# externalForce

Compose external force matrix relative to base

## Syntax

## Description

composes the external force matrix, which you can use as inputs to `fext`

= externalForce(`robot`

,`bodyname`

,`wrench`

)`inverseDynamics`

and `forwardDynamics`

to apply an external force,
`wrench`

, to the body specified by
`bodyname`

. The
`wrench`

input is assumed to be in the base frame.

composes the external force matrix assuming that `fext`

= externalForce(`robot`

,`bodyname`

,`wrench`

,`configuration`

)`wrench`

is in the `bodyname`

frame for the specified
`configuration`

. The force
matrix `fext`

is given in the base
frame.

## Examples

### Compute Forward Dynamics Due to External Forces on Rigid Body Tree Model

Calculate the resultant joint accelerations for a given robot configuration with applied external forces and forces due to gravity. A wrench is applied to a specific body with the gravity being specified for the whole robot.

Load a predefined KUKA LBR robot model, which is specified as a `RigidBodyTree`

object.

load exampleRobots.mat lbr

Set the data format to `'row'`

. For all dynamics calculations, the data format must be either `'row'`

or `'column'`

.

`lbr.DataFormat = 'row';`

Set the gravity. By default, gravity is assumed to be zero.

lbr.Gravity = [0 0 -9.81];

Get the home configuration for the `lbr`

robot.

q = homeConfiguration(lbr);

Specify the wrench vector that represents the external forces experienced by the robot. Use the `externalForce`

function to generate the external force matrix. Specify the robot model, the end effector that experiences the wrench, the wrench vector, and the current robot configuration. `wrench`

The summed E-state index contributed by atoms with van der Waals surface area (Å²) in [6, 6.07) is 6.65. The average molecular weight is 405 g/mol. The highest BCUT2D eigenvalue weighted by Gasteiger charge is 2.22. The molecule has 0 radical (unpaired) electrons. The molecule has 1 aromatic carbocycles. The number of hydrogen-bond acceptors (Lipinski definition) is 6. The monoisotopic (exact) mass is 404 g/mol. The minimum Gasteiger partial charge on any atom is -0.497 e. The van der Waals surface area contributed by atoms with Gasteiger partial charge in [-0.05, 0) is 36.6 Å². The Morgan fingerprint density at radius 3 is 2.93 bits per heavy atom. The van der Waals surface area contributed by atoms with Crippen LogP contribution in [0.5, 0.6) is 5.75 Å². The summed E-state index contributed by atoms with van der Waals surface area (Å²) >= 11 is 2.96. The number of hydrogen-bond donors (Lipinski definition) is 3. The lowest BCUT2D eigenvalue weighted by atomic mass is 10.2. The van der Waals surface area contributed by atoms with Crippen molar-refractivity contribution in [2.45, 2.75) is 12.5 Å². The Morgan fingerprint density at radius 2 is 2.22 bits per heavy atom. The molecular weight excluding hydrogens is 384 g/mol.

is given relative to the `'tool0'`

body frame, which requires you to specify the robot configuration, `q`

.

```
wrench = [0 0 0.5 0 0 0.3];
fext = externalForce(lbr,'tool0',wrench,q);
```

Compute the resultant joint accelerations due to gravity, with the external force applied to the end-effector `'tool0'`

when `lbr`

is at its home configuration. The joint velocities and joint torques are assumed to be zero (input as an empty vector `[]`

).

qddot = forwardDynamics(lbr,q,[],[],fext);

### Compute Joint Torque to Counter External Forces

Use the `externalForce`

function to generate force matrices to apply to a rigid body tree model. The force matrix is an *m*-by-6 vector that has a row for each joint on the robot to apply a six-element wrench. Use the `externalForce`

function and specify the end effector to properly assign the wrench to the correct row of the matrix. You can add multiple force matrices together to apply multiple forces to one robot.

To calculate the joint torques that counter these external forces, use the `inverseDynamics`

function.

Load a predefined KUKA LBR robot model, which is specified as a `RigidBodyTree`

object.

load exampleRobots.mat lbr

Set the data format to `'row'`

. For all dynamics calculations, the data format must be either `'row'`

or `'column'`

.

`lbr.DataFormat = 'row';`

Set the `Gravity`

property to give a specific gravitational acceleration.

lbr.Gravity = [0 0 -9.81];

Get the home configuration for `lbr`

.

q = homeConfiguration(lbr);

Set external force on `link1`

. The input wrench vector is expressed in the base frame.

`fext1 = externalForce(lbr,'link_1',[0 0 0.0 0.1 0 0]);`

Set external force on the end effector, `tool0`

. The input wrench vector is expressed in the `tool0`